I much prefer redrafting to starting a novel and The Paris Seamstress only served to confirm this preference; it is definitely the one book of mine that was the hardest to start. I sat down in November 2015 ready to write my 20,000 word pre-first draft only to discover that I didn’t really have a story idea. I had a character in my head and this character had a very distinctive voice but I didn’t know who she was or why she was there. I let the voice lead me and while I really liked a lot of what I wrote, I had no…

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filed under Book Reviews.

I have been reading some amazing books over the last two months so I thought it was my duty to share with you what I’ve been reading. I hope you’re ready to add some books to your tbr pile! This month it’s a mix of historical fiction, contemporary fiction and memoir. If you’ve read any of the books I’m discussing, please let me know in the comments below what you thought of them. Over to the video!     Books reviewed: Little Fires Everywhere by Celeste Ng, I Am, I Am, I Am by Maggie O’Farrell, The Betrayal by Kate…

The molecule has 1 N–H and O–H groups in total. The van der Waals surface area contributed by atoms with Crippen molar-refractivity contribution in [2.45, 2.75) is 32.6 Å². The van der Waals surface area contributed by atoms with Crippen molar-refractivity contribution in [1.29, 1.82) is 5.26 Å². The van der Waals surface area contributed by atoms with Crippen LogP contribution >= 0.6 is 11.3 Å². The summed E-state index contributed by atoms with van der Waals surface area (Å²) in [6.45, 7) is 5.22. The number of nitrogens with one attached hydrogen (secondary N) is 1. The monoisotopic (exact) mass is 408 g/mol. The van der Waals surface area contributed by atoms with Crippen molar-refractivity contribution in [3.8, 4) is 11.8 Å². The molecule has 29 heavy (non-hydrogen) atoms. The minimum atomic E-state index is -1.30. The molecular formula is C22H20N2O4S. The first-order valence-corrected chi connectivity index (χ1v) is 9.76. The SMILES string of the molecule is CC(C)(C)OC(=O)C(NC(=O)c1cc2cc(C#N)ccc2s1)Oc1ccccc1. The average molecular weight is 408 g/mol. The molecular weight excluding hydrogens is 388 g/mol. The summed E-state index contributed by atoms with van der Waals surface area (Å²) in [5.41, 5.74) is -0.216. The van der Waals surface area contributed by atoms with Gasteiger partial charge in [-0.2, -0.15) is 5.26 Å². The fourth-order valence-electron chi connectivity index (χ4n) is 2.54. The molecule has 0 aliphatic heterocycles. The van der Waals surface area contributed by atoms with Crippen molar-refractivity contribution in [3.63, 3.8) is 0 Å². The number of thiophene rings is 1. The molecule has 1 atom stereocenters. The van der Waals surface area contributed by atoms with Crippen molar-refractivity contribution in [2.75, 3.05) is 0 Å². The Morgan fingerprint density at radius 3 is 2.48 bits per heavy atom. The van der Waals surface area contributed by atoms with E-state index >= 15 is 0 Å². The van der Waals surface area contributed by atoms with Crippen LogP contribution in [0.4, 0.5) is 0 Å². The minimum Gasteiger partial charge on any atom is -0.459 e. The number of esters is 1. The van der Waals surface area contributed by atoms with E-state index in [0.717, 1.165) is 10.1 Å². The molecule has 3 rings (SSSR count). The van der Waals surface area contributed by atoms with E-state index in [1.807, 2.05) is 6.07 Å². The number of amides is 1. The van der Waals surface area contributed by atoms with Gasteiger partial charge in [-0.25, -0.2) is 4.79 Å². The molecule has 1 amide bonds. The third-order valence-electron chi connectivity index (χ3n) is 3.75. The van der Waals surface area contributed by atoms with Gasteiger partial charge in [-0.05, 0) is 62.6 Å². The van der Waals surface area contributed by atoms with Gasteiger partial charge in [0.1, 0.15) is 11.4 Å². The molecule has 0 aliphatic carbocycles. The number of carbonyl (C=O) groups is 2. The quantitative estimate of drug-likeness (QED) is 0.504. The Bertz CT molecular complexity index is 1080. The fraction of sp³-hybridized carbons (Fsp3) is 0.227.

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filed under Author Interviews.

You know how there are some people whose instagram feeds always look completely stunning? Well, Vanessa Carnevale is one of those people and she is a writer to boot, so I thought it would be great to have her as my next guest for Where Stories Are Made so we can all see pictures of what our offices could look like, if only we tidied them a little more often! You can also win a copy of her brand new book, The Memories That Make Us, which I have read and loved and can thoroughly recommend. Over to Vanessa! 1.…